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I'm fairly new to the idea of threading, and I'm working with a BackgroundWorker, trying to get a progress bar to display while some work is being done. Here's the DoWork event for the BackgroundWorker:

private void BackgroundWorker1DoWork(object sender, DoWorkEventArgs e)


    catch (Exception ex)

Now, inside my SetDateStartEndTimeForReport(), I get an InvalidOperationException:

private void SetDateStartEndTimeForReport()
    Logger.Info("Setting the chosen date and/or start/end times for report...");

    // Quite possibly the best yo-yo code I've ever written
    // "Look, I'm a string. Nope, I'm a DateTime. Tricked you again, I'm a string."
    var reportDate = Convert.ToDateTime(cmbDateSelecter.SelectedValue.ToString()).ToString("yyyy-MM-dd"); // Exception occurs here

    Report.Date = reportDate;

    if (chkboxTimeFrame.IsChecked == true)
        Report.StartTime = timeStart.Value.Value.ToString(reportDate + " HH:mm");
        Report.EndTime = timeEnd.Value.Value.ToString(reportDate + " HH:mm");

    Logger.Info("Date and/or start/end times set");

The exception states:

The calling thread cannot access this object because a different thread owns it.

So, I did some research, and found out about this.Dispatcher.Invoke((Action)((). Now, when I wrap the SetDateStartEndTimeForReport(); in that:

this.Dispatcher.Invoke((Action)(() =>

My PopulateGrid() throws the same exception. Now, I could wrap that method in the same Dispatcher.Invoke(), and that makes the issue go away. However, I feel as if I'm missing something a little more... elegant. At the time of the function calls, neither UI element SHOULD be in use by anything else. My question is, can I wrap two methods in the same Dispatcher.Invoke()? Though, I honestly feel I shouldn't be using two of those calls in the same function. Is there a better way to go about what I'm attempting to do?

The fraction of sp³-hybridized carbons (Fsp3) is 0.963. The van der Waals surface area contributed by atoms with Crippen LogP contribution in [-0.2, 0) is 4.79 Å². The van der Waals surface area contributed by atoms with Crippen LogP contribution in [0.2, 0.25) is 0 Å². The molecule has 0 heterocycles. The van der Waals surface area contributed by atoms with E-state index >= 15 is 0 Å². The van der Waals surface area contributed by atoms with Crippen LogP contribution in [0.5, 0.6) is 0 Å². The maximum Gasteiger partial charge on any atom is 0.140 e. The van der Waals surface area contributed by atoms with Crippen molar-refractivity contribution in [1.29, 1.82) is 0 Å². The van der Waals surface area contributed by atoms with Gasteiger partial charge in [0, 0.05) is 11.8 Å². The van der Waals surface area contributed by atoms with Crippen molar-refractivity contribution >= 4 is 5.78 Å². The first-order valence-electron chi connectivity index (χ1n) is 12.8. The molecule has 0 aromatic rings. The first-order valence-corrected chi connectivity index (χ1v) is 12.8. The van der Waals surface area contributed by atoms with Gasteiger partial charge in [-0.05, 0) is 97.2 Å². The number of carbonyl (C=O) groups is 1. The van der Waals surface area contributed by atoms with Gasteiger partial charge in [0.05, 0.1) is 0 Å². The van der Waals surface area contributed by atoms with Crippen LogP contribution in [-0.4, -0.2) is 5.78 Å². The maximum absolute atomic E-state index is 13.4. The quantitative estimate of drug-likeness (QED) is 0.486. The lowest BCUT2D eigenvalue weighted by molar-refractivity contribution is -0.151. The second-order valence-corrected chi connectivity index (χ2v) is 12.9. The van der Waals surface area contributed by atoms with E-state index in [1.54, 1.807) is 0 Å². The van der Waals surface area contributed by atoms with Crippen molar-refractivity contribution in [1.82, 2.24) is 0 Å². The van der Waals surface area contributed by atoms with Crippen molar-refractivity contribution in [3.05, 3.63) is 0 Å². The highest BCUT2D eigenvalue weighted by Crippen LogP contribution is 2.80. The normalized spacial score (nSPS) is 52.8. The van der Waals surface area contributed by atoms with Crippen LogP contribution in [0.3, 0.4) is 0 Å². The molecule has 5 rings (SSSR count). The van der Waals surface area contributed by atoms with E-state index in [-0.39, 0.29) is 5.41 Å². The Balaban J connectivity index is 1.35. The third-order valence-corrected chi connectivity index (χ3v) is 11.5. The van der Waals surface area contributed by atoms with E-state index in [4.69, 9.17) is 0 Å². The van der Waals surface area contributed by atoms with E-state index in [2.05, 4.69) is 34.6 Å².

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The only way to modify a control from another thread is to use Dispatcher.Invoke(). –  Ramhound Apr 5 '13 at 15:33
You cannot access the properties of controls like cmbDateSelecter in a worker thread. Create a little helper class with the values that you need in the worker and pass that to the RunWorkerAsync(object) overload. Cast it back from e.Argument inside your DoWork event handler. –  Hans Passant Apr 5 '13 at 15:55
Instead of managing your threads directly consider using the task-based asynchrony pattern (TAP). There's a short tutorial on progress reporting with TAP here: simplygenius.net/Article/AncillaryAsyncProgress –  Eric Lippert Apr 5 '13 at 16:33

1 Answer 1

up vote 3 down vote accepted

You can pass data back via the background worker's ProgressChanged event. This will marshal back onto the UI thread. That documentation lets you know that you invoke this event by calling ReportProgress

Please note that BackgroundWorker's should only be doing business logic in their DoWork. If all you are doing is updating the UI, then you cannot do this on a background thread. If you need to retrieve data, then you can load that into memory using the background worker, and when completed, it will call the OnRunWorkerCompleted event if you have it hooked up (which will be on the UI thread)

If you want some sort of approach that does it in parts, then Invoke is the only other way.

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It sounds like PopulateGrid is something that belongs in the completed event, while the other part goes in progress changed, so he'll need to leverage both events. –  Servy Apr 5 '13 at 15:31
I just added that to my answer :) –  Justin Pihony Apr 5 '13 at 15:35

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